At the LASYS 2018, from June 5th to 7th, the Laser Zentrum Hannover e.V. (LZH) will be showcasing processes for the laser material processing of tomorrow in hall 4 at stand 4E75. With blown bomb shells the LZH will present first results of a research project on civil security.

At this year's LASYS, the LZH will exhibit light-based processes such as cutting, welding, ablation and structuring as well as additive manufacturing for...

Im Focus: Self-illuminating pixels for a new display generation

There are videos on the internet that can make one marvel at technology. For example, a smartphone is casually bent around the arm or a thin-film display is rolled in all directions and with almost every diameter. From the user's point of view, this looks fantastic. From a professional point of view, however, the question arises: Is that already possible?

At Display Week 2018, scientists from the Fraunhofer Institute for Applied Polymer Research IAP will be demonstrating today’s technological possibilities and...

Im Focus: Explanation for puzzling quantum oscillations has been found

So-called quantum many-body scars allow quantum systems to stay out of equilibrium much longer, explaining experiment | Study published in Nature Physics

Recently, researchers from Harvard and MIT succeeded in trapping a record 53 atoms and individually controlling their quantum state, realizing what is called a...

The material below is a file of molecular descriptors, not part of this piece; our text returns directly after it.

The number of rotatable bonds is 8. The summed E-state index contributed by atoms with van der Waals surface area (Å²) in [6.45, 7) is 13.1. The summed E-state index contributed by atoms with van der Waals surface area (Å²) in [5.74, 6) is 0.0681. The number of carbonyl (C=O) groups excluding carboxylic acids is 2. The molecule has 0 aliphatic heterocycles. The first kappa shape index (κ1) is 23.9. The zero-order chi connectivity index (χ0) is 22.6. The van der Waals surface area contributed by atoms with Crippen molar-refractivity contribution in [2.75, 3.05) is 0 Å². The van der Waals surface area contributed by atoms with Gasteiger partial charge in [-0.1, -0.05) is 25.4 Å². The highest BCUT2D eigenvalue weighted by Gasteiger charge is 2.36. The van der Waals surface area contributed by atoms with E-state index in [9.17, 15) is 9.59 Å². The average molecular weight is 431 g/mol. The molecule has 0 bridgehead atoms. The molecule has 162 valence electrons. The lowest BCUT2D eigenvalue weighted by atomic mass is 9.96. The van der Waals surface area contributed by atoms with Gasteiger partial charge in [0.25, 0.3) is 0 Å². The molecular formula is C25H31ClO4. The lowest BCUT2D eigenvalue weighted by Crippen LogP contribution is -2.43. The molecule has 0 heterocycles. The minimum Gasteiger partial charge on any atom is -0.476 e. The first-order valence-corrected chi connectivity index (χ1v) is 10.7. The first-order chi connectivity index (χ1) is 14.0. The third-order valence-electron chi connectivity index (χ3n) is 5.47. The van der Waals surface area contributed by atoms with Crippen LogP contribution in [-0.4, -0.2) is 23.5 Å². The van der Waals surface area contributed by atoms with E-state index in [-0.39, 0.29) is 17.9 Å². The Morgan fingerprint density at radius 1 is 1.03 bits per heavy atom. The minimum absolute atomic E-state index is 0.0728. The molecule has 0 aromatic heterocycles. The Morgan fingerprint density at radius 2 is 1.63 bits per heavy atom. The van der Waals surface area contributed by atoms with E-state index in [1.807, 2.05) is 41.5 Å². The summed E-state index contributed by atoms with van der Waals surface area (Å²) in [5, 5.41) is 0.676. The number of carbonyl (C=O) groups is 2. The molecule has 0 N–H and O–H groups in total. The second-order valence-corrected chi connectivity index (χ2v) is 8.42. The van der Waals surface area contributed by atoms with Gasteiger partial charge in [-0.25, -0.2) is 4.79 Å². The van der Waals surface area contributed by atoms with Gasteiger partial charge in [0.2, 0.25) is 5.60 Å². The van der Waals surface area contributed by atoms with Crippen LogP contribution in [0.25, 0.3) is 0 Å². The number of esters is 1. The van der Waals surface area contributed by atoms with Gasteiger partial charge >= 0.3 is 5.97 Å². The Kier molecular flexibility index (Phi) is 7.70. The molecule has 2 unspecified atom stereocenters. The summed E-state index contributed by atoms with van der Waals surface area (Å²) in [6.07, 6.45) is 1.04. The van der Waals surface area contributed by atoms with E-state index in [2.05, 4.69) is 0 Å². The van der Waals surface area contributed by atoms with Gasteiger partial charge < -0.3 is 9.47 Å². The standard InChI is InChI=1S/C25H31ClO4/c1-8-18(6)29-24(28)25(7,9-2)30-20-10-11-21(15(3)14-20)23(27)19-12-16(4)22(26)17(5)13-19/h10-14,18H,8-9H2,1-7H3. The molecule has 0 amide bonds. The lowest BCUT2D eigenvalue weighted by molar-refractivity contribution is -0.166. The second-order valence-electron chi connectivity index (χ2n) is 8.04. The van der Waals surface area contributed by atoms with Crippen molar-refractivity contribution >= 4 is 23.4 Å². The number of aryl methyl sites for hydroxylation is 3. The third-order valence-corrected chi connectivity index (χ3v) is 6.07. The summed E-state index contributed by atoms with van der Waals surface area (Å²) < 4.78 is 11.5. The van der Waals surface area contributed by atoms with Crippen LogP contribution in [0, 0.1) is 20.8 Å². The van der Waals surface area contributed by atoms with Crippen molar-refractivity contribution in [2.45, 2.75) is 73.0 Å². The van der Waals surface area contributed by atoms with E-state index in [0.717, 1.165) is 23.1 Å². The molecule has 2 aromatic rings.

Im Focus: Dozens of binaries from Milky Way's globular clusters could be detectable by LISA

Next-generation gravitational wave detector in space will complement LIGO on Earth

The historic first detection of gravitational waves from colliding black holes far outside our galaxy opened a new window to understanding the universe. A...

Im Focus: Entangled atoms shine in unison

A team led by Austrian experimental physicist Rainer Blatt has succeeded in characterizing the quantum entanglement of two spatially separated atoms by observing their light emission. This fundamental demonstration could lead to the development of highly sensitive optical gradiometers for the precise measurement of the gravitational field or the earth's magnetic field.

The age of quantum technology has long been heralded. Decades of research into the quantum world have led to the development of methods that make it possible...

All Focus news of the innovation-report >>>

Anzeige

Anzeige

VideoLinks
Industry & Economy
Event News

Save the date: Forum European Neuroscience – 07-11 July 2018 in Berlin, Germany

02.05.2018 | Event News

Invitation to the upcoming "Current Topics in Bioinformatics: Big Data in Genomics and Medicine"

13.04.2018 | Event News

Unique scope of UV LED technologies and applications presented in Berlin: ICULTA-2018

12.04.2018 | Event News

 
Latest News

A simple mechanism could have been decisive for the development of life

23.05.2018 | Life Sciences

Genetic diversity helps protect against disease

23.05.2018 | Life Sciences

Spinning rugby balls: The rotation of the most massive galaxies

23.05.2018 | Physics and Astronomy

VideoLinks
Science & Research
Overview of more VideoLinks >>>